How to set up a bite alarm when angling. A few tips.

How to set up a bite alarm when angling. A few tips.

It goes without saying that a fishing bite alarm can be one of the most essential tools at an angler’s disposal. This is especially true if we’re talking about catching bigger, trickier specimens, such as carp, which requires careful precision and technique to do so.

Such a gadget acts as an extra means of giving you a heads up on your fishing trip via beeping and of course, following the movement of the bobbin.

However, sometimes setting up your bite alarm to its maximum effect can be quite challenging, especially, if you don’t have much experience doing so.

In this article we will share some essential tips on how to set up your bite alarm as well as additional preparation steps.

Preparing your bite alarm

Before you move on to setting up your bite alarm, here’s a shortlist of the things you need to take care of beforehand in order to properly prepare yourself.

  • A pod to fix the alarm to
  • Batteries for the alarm
  • Bobbins to use as the alarm thread
  • Make sure that all of these items are compatible to reach optimal results.

Bite alarm setup steps

Below we discuss the main setup steps for your bite alarm, which are as follows:

  1. Attach the bobbin to be used as the thread for your alarm
  2. Make sure that the thread is screwed in properly into your rod pod
  3. Set up the alarm that it is facing away from the water, this may need extra bolting to ensure it’s fixed in place
  4. Once your fishing line is running through the alarm, you can make adjustments to your settings that are optimal to you.
  5. Don’t overexert the line as you might damage it.

Alarm settings for volume

As we all know, every bite alarm uses sound to alert the angler about a possible bite as well signaling movements of the fish.

This is true to all bite alarms, even the cheapest ones, however, most newer models also give you the ability to control the volume of the alarm signal itself.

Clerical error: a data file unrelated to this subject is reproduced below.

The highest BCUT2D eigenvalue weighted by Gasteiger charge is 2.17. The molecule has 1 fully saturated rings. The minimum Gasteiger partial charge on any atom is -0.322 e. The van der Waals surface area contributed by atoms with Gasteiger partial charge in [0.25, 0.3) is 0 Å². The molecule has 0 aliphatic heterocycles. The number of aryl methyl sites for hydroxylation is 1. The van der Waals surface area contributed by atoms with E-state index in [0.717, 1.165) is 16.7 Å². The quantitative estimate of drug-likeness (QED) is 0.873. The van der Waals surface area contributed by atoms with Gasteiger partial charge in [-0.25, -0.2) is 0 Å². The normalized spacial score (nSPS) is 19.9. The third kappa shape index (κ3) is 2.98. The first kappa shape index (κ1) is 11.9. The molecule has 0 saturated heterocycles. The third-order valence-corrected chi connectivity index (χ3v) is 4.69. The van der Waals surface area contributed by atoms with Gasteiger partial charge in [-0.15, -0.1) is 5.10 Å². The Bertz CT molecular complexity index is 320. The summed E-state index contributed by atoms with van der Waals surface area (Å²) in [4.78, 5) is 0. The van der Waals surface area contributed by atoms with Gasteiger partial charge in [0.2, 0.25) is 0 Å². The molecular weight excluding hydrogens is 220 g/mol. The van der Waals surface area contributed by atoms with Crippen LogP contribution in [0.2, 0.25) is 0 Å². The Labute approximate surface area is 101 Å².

For this, we recommend setting the volume just loud enough for you to hear when you get a bite. If you’re not fishing alone in your area, but with other anglers, it may cause confusion or annoyance if they are also using bite alarms themselves.

If you’re set up further away from your fishing spot, you might want to consider investing in a receiver for a better signal transmission.

Choosing the appropriate tone

Some models not only have the option to control volume, but to choose different tones as well. 

This may be a great option if:

  • You want to separate yourself from other anglers in the area - again if you aren’t fishing alone, this may be a great way to distinguish when your set up is biting and not to confuse it with others.
  • You want to individualize each of your setups - if you’re using more than one rod for a fishing journey, this is a great way to see who’s biting and who isn’t.

Other things to keep in mind

  • Fishing line - some fishing lines react to wind and water movement in a different way. You may want to use stronger fishing lines to use with a higher sensitivity rating in order to receive the correct biting signal.
  • Heavier tackles - on a similar note, choosing a stronger line allows you to use heavier tackle with a higher sensitivity rating to see when the fish are biting. Likewise, for lighter tackles, you will want a lower sensitivity rating to distinguish fish bites from other factors moving your line.
  • Taller range - if you’re fishing from a longer distance, fish bites will make less of an impact which means a higher sensitivity setting might be necessary.
  • Wind and water movement - these environmental factors are arguably the most influential ones when setting up your bite alarm, so evaluate them in order to find the best possible balance.

All in all

Today, we’ve talked about how to properly set up your bite alarm when angling. This tool can be of immense help when going for a difficult catch so it’s very important to find the right one that best suits your fishing needs.

Carp fishingPike fishing